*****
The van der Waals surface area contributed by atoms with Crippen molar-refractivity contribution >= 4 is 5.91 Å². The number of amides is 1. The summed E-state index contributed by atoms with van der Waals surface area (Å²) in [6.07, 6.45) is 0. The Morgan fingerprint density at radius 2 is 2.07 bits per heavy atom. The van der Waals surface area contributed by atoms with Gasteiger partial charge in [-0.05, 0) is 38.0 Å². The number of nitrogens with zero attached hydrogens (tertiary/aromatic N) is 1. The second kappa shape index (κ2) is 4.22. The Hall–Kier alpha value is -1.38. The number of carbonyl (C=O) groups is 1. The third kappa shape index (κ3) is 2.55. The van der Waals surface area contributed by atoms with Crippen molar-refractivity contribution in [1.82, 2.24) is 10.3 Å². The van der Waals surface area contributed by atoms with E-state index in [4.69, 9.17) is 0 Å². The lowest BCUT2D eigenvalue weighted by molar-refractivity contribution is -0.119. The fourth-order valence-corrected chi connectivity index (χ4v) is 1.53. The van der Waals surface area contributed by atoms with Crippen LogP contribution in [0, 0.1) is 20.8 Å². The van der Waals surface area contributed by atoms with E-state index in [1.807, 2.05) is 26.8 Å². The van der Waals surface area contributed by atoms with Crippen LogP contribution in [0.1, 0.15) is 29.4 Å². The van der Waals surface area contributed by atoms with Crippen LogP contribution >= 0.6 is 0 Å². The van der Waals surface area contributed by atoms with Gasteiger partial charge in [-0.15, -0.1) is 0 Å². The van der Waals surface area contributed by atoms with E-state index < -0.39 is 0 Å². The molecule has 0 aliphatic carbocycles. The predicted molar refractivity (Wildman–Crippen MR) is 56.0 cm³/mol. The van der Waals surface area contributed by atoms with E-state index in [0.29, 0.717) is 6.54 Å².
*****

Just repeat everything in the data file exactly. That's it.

The van der Waals surface area contributed by atoms with Crippen molar-refractivity contribution >= 4 is 5.91 Å². The number of amides is 1. The summed E-state index contributed by atoms with van der Waals surface area (Å²) in [6.07, 6.45) is 0. The Morgan fingerprint density at radius 2 is 2.07 bits per heavy atom. The van der Waals surface area contributed by atoms with Gasteiger partial charge in [-0.05, 0) is 38.0 Å². The number of nitrogens with zero attached hydrogens (tertiary/aromatic N) is 1. The second kappa shape index (κ2) is 4.22. The Hall–Kier alpha value is -1.38. The number of carbonyl (C=O) groups is 1. The third kappa shape index (κ3) is 2.55. The van der Waals surface area contributed by atoms with Crippen molar-refractivity contribution in [1.82, 2.24) is 10.3 Å². The van der Waals surface area contributed by atoms with E-state index in [4.69, 9.17) is 0 Å². The lowest BCUT2D eigenvalue weighted by molar-refractivity contribution is -0.119. The fourth-order valence-corrected chi connectivity index (χ4v) is 1.53. The van der Waals surface area contributed by atoms with Crippen LogP contribution in [0, 0.1) is 20.8 Å². The van der Waals surface area contributed by atoms with E-state index in [1.807, 2.05) is 26.8 Å². The van der Waals surface area contributed by atoms with Crippen LogP contribution in [0.1, 0.15) is 29.4 Å². The van der Waals surface area contributed by atoms with Crippen LogP contribution >= 0.6 is 0 Å². The van der Waals surface area contributed by atoms with Gasteiger partial charge in [-0.15, -0.1) is 0 Å². The van der Waals surface area contributed by atoms with E-state index < -0.39 is 0 Å². The molecule has 0 aliphatic carbocycles. The predicted molar refractivity (Wildman–Crippen MR) is 56.0 cm³/mol. The van der Waals surface area contributed by atoms with E-state index in [0.29, 0.717) is 6.54 Å².